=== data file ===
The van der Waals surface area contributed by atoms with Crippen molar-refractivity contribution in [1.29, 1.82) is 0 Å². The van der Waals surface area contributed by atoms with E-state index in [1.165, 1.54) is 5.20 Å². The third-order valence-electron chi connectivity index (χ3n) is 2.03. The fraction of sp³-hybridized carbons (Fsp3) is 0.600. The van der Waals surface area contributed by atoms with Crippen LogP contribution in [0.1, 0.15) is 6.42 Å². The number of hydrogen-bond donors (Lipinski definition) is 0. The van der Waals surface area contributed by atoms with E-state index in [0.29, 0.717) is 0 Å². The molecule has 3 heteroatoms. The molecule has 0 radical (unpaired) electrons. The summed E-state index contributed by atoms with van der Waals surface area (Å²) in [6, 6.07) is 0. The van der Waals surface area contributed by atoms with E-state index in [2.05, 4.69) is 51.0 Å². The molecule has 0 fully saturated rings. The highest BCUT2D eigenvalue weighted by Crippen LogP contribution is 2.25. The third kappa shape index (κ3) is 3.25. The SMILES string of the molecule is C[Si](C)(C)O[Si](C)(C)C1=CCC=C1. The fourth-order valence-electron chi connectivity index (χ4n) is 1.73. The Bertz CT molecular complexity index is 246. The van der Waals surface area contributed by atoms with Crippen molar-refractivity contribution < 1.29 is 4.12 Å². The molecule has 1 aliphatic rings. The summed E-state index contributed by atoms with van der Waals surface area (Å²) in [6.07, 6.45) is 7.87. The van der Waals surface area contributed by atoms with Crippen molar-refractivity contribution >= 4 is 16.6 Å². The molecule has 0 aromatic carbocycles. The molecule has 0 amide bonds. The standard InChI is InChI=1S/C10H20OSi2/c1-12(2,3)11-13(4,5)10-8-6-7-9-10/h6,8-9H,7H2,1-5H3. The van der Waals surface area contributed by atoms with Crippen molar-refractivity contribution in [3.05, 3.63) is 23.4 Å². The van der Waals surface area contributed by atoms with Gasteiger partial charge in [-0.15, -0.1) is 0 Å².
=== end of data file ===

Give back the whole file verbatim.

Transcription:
The van der Waals surface area contributed by atoms with Crippen molar-refractivity contribution in [1.29, 1.82) is 0 Å². The van der Waals surface area contributed by atoms with E-state index in [1.165, 1.54) is 5.20 Å². The third-order valence-electron chi connectivity index (χ3n) is 2.03. The fraction of sp³-hybridized carbons (Fsp3) is 0.600. The van der Waals surface area contributed by atoms with Crippen LogP contribution in [0.1, 0.15) is 6.42 Å². The number of hydrogen-bond donors (Lipinski definition) is 0. The van der Waals surface area contributed by atoms with E-state index in [0.29, 0.717) is 0 Å². The molecule has 3 heteroatoms. The molecule has 0 radical (unpaired) electrons. The summed E-state index contributed by atoms with van der Waals surface area (Å²) in [6, 6.07) is 0. The van der Waals surface area contributed by atoms with E-state index in [2.05, 4.69) is 51.0 Å². The molecule has 0 fully saturated rings. The highest BCUT2D eigenvalue weighted by Crippen LogP contribution is 2.25. The third kappa shape index (κ3) is 3.25. The SMILES string of the molecule is C[Si](C)(C)O[Si](C)(C)C1=CCC=C1. The fourth-order valence-electron chi connectivity index (χ4n) is 1.73. The Bertz CT molecular complexity index is 246. The van der Waals surface area contributed by atoms with Crippen molar-refractivity contribution < 1.29 is 4.12 Å². The molecule has 1 aliphatic rings. The summed E-state index contributed by atoms with van der Waals surface area (Å²) in [6.07, 6.45) is 7.87. The van der Waals surface area contributed by atoms with Crippen molar-refractivity contribution >= 4 is 16.6 Å². The molecule has 0 aromatic carbocycles. The molecule has 0 amide bonds. The standard InChI is InChI=1S/C10H20OSi2/c1-12(2,3)11-13(4,5)10-8-6-7-9-10/h6,8-9H,7H2,1-5H3. The van der Waals surface area contributed by atoms with Crippen molar-refractivity contribution in [3.05, 3.63) is 23.4 Å². The van der Waals surface area contributed by atoms with Gasteiger partial charge in [-0.15, -0.1) is 0 Å².